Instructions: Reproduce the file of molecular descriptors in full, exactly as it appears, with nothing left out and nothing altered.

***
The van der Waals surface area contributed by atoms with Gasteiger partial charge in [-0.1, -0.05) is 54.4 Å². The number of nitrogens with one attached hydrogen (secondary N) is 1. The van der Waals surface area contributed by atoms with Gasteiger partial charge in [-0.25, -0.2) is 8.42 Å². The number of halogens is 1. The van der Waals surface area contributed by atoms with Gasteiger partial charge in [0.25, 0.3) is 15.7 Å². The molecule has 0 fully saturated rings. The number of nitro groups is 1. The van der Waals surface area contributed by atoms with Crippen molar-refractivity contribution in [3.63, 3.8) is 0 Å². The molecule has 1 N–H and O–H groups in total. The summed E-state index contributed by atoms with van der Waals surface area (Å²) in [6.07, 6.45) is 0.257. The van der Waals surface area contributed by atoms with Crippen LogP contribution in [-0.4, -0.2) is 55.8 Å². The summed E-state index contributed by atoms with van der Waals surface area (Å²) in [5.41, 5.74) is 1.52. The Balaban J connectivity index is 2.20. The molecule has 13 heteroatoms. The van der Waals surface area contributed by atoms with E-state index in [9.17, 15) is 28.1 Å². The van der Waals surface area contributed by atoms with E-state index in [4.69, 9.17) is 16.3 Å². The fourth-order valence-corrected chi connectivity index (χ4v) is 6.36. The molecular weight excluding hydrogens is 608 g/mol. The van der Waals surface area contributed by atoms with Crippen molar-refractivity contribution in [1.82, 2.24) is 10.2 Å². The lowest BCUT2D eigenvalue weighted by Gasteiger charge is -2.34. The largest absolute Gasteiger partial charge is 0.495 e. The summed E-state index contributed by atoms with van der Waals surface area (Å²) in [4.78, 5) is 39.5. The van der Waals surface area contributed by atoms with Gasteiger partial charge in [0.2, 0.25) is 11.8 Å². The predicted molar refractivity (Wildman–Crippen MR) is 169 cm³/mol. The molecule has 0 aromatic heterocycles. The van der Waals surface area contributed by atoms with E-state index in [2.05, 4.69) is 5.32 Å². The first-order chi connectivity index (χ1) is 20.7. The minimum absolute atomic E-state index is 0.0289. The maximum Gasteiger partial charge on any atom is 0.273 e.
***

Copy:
The van der Waals surface area contributed by atoms with Gasteiger partial charge in [-0.1, -0.05) is 54.4 Å². The number of nitrogens with one attached hydrogen (secondary N) is 1. The van der Waals surface area contributed by atoms with Gasteiger partial charge in [-0.25, -0.2) is 8.42 Å². The number of halogens is 1. The van der Waals surface area contributed by atoms with Gasteiger partial charge in [0.25, 0.3) is 15.7 Å². The molecule has 0 fully saturated rings. The number of nitro groups is 1. The van der Waals surface area contributed by atoms with Crippen molar-refractivity contribution in [3.63, 3.8) is 0 Å². The molecule has 1 N–H and O–H groups in total. The summed E-state index contributed by atoms with van der Waals surface area (Å²) in [6.07, 6.45) is 0.257. The van der Waals surface area contributed by atoms with Crippen LogP contribution in [-0.4, -0.2) is 55.8 Å². The summed E-state index contributed by atoms with van der Waals surface area (Å²) in [5.41, 5.74) is 1.52. The Balaban J connectivity index is 2.20. The molecule has 13 heteroatoms. The van der Waals surface area contributed by atoms with E-state index in [9.17, 15) is 28.1 Å². The van der Waals surface area contributed by atoms with E-state index in [4.69, 9.17) is 16.3 Å². The fourth-order valence-corrected chi connectivity index (χ4v) is 6.36. The molecular weight excluding hydrogens is 608 g/mol. The van der Waals surface area contributed by atoms with Crippen molar-refractivity contribution in [1.82, 2.24) is 10.2 Å². The lowest BCUT2D eigenvalue weighted by Gasteiger charge is -2.34. The largest absolute Gasteiger partial charge is 0.495 e. The summed E-state index contributed by atoms with van der Waals surface area (Å²) in [4.78, 5) is 39.5. The van der Waals surface area contributed by atoms with Gasteiger partial charge in [0.2, 0.25) is 11.8 Å². The predicted molar refractivity (Wildman–Crippen MR) is 169 cm³/mol. The molecule has 0 aromatic heterocycles. The van der Waals surface area contributed by atoms with E-state index in [2.05, 4.69) is 5.32 Å². The first-order chi connectivity index (χ1) is 20.7. The minimum absolute atomic E-state index is 0.0289. The maximum Gasteiger partial charge on any atom is 0.273 e.